It is also our belief that for such ‘real life’ requirements the doctrine and practice of developing in the dog a respect for rules, boundaries and instruction through effective non aggressive enforcement is the only way of achieving reliable and effective control for the vast majority of dogs.

So, who’s right and who’s wrong, that is the big question. That is the dilemma dog owners are faced with when considering two diametrically opposed methodologies/philosophies. After years of debate supporters/followers of each approach are equally adamant that they have it right. Debate is therefore pointless. Hence the challenge.

Why is it so important to put ‘positive reward’ training to the ‘test’?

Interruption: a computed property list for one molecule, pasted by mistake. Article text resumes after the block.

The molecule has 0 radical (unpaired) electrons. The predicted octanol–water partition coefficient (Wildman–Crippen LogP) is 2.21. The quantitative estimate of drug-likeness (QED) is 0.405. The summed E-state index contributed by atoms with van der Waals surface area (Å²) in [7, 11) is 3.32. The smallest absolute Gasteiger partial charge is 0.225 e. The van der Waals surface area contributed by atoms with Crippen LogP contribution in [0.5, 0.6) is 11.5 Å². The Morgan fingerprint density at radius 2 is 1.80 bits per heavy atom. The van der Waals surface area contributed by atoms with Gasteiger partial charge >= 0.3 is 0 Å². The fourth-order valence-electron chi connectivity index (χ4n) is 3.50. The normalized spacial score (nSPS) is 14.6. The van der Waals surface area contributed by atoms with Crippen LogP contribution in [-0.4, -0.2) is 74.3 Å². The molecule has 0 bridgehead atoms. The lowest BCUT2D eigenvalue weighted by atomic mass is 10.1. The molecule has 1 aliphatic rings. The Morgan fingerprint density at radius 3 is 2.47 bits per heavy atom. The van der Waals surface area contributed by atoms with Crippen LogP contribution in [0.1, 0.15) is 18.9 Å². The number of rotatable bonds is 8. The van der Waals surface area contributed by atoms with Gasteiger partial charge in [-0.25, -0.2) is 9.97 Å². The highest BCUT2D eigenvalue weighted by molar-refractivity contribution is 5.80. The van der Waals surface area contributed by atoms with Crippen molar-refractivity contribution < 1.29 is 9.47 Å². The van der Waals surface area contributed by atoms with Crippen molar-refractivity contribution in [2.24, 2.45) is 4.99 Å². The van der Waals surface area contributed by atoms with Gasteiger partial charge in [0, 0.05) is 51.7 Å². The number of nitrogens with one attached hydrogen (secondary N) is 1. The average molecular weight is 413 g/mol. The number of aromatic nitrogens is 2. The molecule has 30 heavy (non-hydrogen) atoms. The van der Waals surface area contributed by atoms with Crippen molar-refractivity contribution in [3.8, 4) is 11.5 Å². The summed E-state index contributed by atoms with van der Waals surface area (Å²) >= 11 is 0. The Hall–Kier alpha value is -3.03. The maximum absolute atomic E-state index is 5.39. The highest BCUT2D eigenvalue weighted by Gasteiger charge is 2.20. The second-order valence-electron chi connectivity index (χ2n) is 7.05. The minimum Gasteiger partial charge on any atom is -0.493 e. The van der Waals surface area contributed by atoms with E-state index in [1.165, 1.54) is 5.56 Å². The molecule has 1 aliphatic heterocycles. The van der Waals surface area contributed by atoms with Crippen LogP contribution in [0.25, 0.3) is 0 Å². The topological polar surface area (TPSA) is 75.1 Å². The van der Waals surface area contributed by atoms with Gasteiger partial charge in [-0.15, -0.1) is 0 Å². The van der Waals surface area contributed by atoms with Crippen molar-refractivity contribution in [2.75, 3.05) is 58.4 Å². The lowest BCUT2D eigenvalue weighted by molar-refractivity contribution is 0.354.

At a time when dog owners are being held more and more accountable for ensuring their dog does not transgress, it is imperative that when they seek advice about the training of their dog that they are in fact getting accurate information. With local councils actively recommending dog owners to enroll with Dog Obedience Schools and many Veterinary Practices themselves running Puppy Schools, both of which in nearly all cases follow the positive reward training principles, means that very large numbers of dog owners are directed towards following this philosophy confident that they are in fact doing the right thing.

The consequences of dog owners being ill informed about training matters are just too great to accept. Thousands of dogs are killed every year as a result of unacceptable behaviour resulting from training failures. If the positive reward philosophy is proven to be flawed then the issue of highly respected information sources such as Local Bodies and Veterinarians recommending services using this approach is a very serious issue that cannot be ignored. For the sake of both dogs and their owners it has to be ‘put to the test’.

So here's the challenge!